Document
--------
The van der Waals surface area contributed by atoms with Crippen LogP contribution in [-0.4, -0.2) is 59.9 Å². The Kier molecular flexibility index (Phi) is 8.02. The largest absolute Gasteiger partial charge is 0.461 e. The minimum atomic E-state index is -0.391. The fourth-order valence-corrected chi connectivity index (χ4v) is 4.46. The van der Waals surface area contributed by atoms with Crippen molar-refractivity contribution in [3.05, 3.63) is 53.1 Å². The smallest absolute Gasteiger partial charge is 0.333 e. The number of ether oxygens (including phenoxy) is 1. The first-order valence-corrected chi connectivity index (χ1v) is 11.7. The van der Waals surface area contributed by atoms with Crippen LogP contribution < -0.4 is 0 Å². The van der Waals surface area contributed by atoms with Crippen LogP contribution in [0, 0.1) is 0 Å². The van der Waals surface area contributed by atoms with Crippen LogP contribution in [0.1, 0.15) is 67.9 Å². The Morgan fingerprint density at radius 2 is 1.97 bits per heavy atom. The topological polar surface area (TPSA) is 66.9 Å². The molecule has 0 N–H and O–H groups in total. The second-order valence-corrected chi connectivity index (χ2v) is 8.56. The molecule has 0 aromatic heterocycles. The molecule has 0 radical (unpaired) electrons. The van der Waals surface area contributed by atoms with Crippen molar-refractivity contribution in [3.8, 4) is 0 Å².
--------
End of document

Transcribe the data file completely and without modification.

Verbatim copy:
The van der Waals surface area contributed by atoms with Crippen LogP contribution in [-0.4, -0.2) is 59.9 Å². The Kier molecular flexibility index (Phi) is 8.02. The largest absolute Gasteiger partial charge is 0.461 e. The minimum atomic E-state index is -0.391. The fourth-order valence-corrected chi connectivity index (χ4v) is 4.46. The van der Waals surface area contributed by atoms with Crippen molar-refractivity contribution in [3.05, 3.63) is 53.1 Å². The smallest absolute Gasteiger partial charge is 0.333 e. The number of ether oxygens (including phenoxy) is 1. The first-order valence-corrected chi connectivity index (χ1v) is 11.7. The van der Waals surface area contributed by atoms with Crippen LogP contribution < -0.4 is 0 Å². The van der Waals surface area contributed by atoms with Crippen LogP contribution in [0, 0.1) is 0 Å². The van der Waals surface area contributed by atoms with Crippen LogP contribution in [0.1, 0.15) is 67.9 Å². The Morgan fingerprint density at radius 2 is 1.97 bits per heavy atom. The topological polar surface area (TPSA) is 66.9 Å². The molecule has 0 N–H and O–H groups in total. The second-order valence-corrected chi connectivity index (χ2v) is 8.56. The molecule has 0 aromatic heterocycles. The molecule has 0 radical (unpaired) electrons. The van der Waals surface area contributed by atoms with Crippen molar-refractivity contribution in [3.8, 4) is 0 Å².